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The FMA: What to expect from your financial provider

Page last updated: 28 Feb 2017

Media release
MR No. 2017 – 06
28 February 2017

The Financial Markets Authority (FMA) has today published a series of pointers for customers to use when they are dealing with financial services providers.

These providers include KiwiSaver providers, superannuation schemes, fund managers, financial advisers, auditors, discretionary investment managers, derivatives issuers, peer-to-peer lenders and equity crowd-funding platforms.

The FMA is both guard dog and guide dog for New Zealand’s financial markets, said Paul Gregory, FMA Director of External Communications and Investor Capability. “We have published these investor entitlements to help customers deal more confidently with their providers and be able to make more informed decisions about their investments.”

Since December 2016, a shift in how financial services are regulated in New Zealand means investors have more protections. The FMA has the power to license, supervise and monitor providers’ conduct.  The regulator also has stronger powers to intervene where it has concerns about misconduct or potential harm, and can take action against misleading or deceptive conduct through fair dealing provisions in the law.

Financial jargon and the complex, technical nature of some products means customers can be discouraged from talking directly with providers. The FMA wants to address this imbalance of information between those who make and sell financial products and those who use them.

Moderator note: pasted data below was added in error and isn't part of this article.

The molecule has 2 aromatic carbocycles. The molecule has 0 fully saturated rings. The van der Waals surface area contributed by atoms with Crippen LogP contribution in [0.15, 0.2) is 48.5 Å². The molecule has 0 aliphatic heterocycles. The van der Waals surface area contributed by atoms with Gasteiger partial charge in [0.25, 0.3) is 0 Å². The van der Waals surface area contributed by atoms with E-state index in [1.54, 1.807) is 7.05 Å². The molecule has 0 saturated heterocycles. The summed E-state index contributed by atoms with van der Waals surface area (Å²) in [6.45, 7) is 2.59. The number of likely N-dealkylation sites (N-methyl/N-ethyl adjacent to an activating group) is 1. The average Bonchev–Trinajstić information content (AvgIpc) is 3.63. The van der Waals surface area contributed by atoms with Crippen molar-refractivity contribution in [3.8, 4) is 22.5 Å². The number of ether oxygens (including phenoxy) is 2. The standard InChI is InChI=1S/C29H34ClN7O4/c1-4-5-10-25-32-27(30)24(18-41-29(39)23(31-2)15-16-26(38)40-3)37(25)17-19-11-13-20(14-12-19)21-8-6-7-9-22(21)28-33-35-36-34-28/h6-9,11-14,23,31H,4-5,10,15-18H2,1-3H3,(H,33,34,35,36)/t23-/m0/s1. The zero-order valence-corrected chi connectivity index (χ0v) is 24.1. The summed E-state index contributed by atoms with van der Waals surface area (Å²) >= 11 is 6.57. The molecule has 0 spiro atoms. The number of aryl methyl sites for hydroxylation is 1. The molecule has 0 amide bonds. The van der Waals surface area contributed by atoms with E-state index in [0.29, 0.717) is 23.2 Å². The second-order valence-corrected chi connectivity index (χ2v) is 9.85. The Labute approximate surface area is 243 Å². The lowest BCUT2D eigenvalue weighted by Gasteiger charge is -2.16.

When dealing with a licensed provider the FMA believes you are entitled to:

  1. Competence
  2. Be treated honestly and fairly
  3. Be informed
  4. Know how much you are paying
  5. Have problems and complaints dealt with properly.

Customers should expect to be told about any conflicts of interest or commissions received through the sale of a product. Fees should be clearly set out, and providers should be willing and able to explain why they are reasonable.

If there are limits to what the provider can offer the customer, this should be made clear.

Mr Gregory said, “We can see or be told about bad conduct by providers and do something about it. But prevention is much better, where customers considering a financial product know what they should be told, know to ask good questions, and then choose with confidence or walk away and avoid a bad result. And of course they should be told what they’ll be paying, including any commissions, and we strongly encourage them to test their provider on why they think their fees are reasonable.”

Details of what customers should expect from their providers can be found here in the FMA’s Investor Entitlements.

To bring these 5 key entitlements to life and prompt people to ask questions the FMA has produced an animated version here.

Andrew Park
Ph: 021 220 6770